Am I Good enough for Harvard?

Hi! I am a 7th grader (8th grader at the end of the year), and am looking to get into Harvard. I’m just going to put it out there that THIS IS NOT MY SOLE GOAL. I do not just want to get into Harvard, I want to be at that level, that Harvard would accept me. Here are some of the things I want to achieve in the future:

  • I have a deep passion for the science (Particularly Biology)so, I want to do the USABO and possibly the IBO (fingers crossed…)
  • I already know two languages (English and Hindi), but i want to learn 4 more (Mandarin Chinese, German, Italian, and Russian) , giving me a grand total of 6 languages
  • People say I have a really good voice ( I have done choir for a few years and now am starting Indian Classical singing) so, I am thinking about publishing an album
  • I really love badminton and I definitely want to go to at least state with that. I have done Swim Team for 4-5 years but I HATE IT, and want to drop it badly.
  • I want to build and app and a website (correlating) about something, not sure yet
  • I am pretty decent at math (Currently doing Algebra 2) so, I might do some competitions for math (AMC8, AMC10, AMC12, etc.)
  • I do Kathak- An Indian Classical Dance form- And I am going to graduate that in 10th grade. So far I have only gotten Distinctions ( the highest score) on the annual test.
  • Sadly, I am not hard-working (I am working on this though…) but I am very smart (I sound SO snobbish, I apologize), as I have always gotten 95+ on Standardized Tests, and I am in the highest level of Education (PI+ - 9th grade math and 8th grade english)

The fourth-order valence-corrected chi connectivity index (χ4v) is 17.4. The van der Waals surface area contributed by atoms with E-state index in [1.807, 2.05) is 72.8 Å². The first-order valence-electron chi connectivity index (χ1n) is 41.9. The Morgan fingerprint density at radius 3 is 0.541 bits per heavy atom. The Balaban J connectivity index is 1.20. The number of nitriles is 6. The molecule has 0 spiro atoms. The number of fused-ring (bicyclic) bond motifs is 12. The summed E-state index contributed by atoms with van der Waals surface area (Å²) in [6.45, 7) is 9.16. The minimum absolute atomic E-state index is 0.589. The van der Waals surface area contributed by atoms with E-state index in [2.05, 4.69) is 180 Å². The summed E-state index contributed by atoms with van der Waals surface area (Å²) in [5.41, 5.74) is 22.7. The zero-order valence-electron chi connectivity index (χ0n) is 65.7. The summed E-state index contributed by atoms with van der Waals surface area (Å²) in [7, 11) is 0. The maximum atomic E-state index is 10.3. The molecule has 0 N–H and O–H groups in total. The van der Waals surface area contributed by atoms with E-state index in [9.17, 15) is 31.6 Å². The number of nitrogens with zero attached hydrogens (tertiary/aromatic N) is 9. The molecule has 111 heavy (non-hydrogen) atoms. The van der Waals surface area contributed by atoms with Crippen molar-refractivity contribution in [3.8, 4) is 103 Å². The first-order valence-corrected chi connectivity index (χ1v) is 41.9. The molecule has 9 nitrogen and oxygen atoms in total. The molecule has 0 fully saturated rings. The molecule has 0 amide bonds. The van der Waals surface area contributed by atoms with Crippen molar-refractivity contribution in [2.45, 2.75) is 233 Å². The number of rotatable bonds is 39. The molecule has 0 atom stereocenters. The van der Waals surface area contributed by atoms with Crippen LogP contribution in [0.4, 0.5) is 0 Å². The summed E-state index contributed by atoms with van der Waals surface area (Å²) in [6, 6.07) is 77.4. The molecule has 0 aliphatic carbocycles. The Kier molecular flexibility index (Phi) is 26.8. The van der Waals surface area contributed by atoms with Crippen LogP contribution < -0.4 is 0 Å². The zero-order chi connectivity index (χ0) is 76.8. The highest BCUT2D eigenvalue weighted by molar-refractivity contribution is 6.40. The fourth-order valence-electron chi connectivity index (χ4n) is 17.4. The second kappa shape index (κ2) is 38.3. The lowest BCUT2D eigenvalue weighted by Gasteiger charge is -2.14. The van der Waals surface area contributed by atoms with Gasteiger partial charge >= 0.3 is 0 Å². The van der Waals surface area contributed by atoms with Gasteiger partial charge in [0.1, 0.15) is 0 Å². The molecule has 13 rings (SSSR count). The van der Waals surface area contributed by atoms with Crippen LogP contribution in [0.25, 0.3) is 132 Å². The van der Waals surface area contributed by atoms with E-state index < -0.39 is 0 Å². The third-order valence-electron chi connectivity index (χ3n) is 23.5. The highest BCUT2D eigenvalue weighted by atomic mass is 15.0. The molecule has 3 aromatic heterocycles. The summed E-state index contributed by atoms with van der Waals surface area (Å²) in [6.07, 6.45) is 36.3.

• Another thing about me is that I simply do not do things that do not interest me. I can’t seem to do it without getting extremely bored of frustrated.
  • Also, if this helps, I am an Indian girl, 13 years old. I live in Illinois and have a financially well-to-do family, so money is not a concern. I am also an only child.

There’s a LOT more to me that I did not mention here. Many of you may say I am too young to be thinking about this, but I believe that as I am still young, I can mold myself to whatever I want to be. Personality wise, I am overall a good person (at least that is what I think…) and am DEFINETLY not as stuck up as I sound on this Post (I apologize for that again). Thank you SO much in advance for reading this through and (Hopefully!) commenting down below!
(Also,I am sorry if I was not supposed to post here this is he only Harvard-related thing I saw.) :grinning_face_with_smiling_eyes:

Tell you in four years. But NO ONE should assume admission into any IVY or top 10 school.

You’ve nkt done anything yet that counts but you’ve got a great start.

Be the best you and you’ll find the right place for you when the time comes

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Thank you so much! You are right when you say I have not done much, which I am working on. Thank you again!

You need to read this and think deeply about it. There is no “at that level” that will predictably get you into Harvard or any of the other highly selective schools. The process is subjective and you cannot know in advance the subjective things they will care about. Harvard gets over 50,000 applicants. Probably 30,000 (maybe more) are FULLY QUALIFIED to study there. Nearly every student “at that level” gets rejected.